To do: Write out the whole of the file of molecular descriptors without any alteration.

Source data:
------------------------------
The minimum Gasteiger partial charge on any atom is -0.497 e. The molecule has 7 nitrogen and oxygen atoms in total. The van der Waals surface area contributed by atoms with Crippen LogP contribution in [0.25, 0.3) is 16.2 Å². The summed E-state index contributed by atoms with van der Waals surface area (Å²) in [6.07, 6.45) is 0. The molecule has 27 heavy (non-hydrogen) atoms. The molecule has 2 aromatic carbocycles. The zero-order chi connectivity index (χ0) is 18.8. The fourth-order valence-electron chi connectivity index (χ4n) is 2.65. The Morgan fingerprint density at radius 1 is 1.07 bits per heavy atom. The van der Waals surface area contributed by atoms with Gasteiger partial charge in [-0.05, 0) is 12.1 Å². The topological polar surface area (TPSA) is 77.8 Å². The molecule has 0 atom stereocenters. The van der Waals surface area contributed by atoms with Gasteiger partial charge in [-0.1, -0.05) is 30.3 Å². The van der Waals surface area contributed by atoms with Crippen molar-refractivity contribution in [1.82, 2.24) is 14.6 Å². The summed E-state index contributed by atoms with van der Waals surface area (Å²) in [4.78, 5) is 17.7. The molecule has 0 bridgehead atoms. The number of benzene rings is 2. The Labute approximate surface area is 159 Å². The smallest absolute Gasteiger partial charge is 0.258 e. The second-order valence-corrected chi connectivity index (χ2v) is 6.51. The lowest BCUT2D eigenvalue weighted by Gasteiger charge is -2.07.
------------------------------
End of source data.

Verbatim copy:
The minimum Gasteiger partial charge on any atom is -0.497 e. The molecule has 7 nitrogen and oxygen atoms in total. The van der Waals surface area contributed by atoms with Crippen LogP contribution in [0.25, 0.3) is 16.2 Å². The summed E-state index contributed by atoms with van der Waals surface area (Å²) in [6.07, 6.45) is 0. The molecule has 27 heavy (non-hydrogen) atoms. The molecule has 2 aromatic carbocycles. The zero-order chi connectivity index (χ0) is 18.8. The fourth-order valence-electron chi connectivity index (χ4n) is 2.65. The Morgan fingerprint density at radius 1 is 1.07 bits per heavy atom. The van der Waals surface area contributed by atoms with Gasteiger partial charge in [-0.05, 0) is 12.1 Å². The topological polar surface area (TPSA) is 77.8 Å². The molecule has 0 atom stereocenters. The van der Waals surface area contributed by atoms with Gasteiger partial charge in [-0.1, -0.05) is 30.3 Å². The van der Waals surface area contributed by atoms with Crippen molar-refractivity contribution in [1.82, 2.24) is 14.6 Å². The summed E-state index contributed by atoms with van der Waals surface area (Å²) in [4.78, 5) is 17.7. The molecule has 0 bridgehead atoms. The number of benzene rings is 2. The Labute approximate surface area is 159 Å². The smallest absolute Gasteiger partial charge is 0.258 e. The second-order valence-corrected chi connectivity index (χ2v) is 6.51. The lowest BCUT2D eigenvalue weighted by Gasteiger charge is -2.07.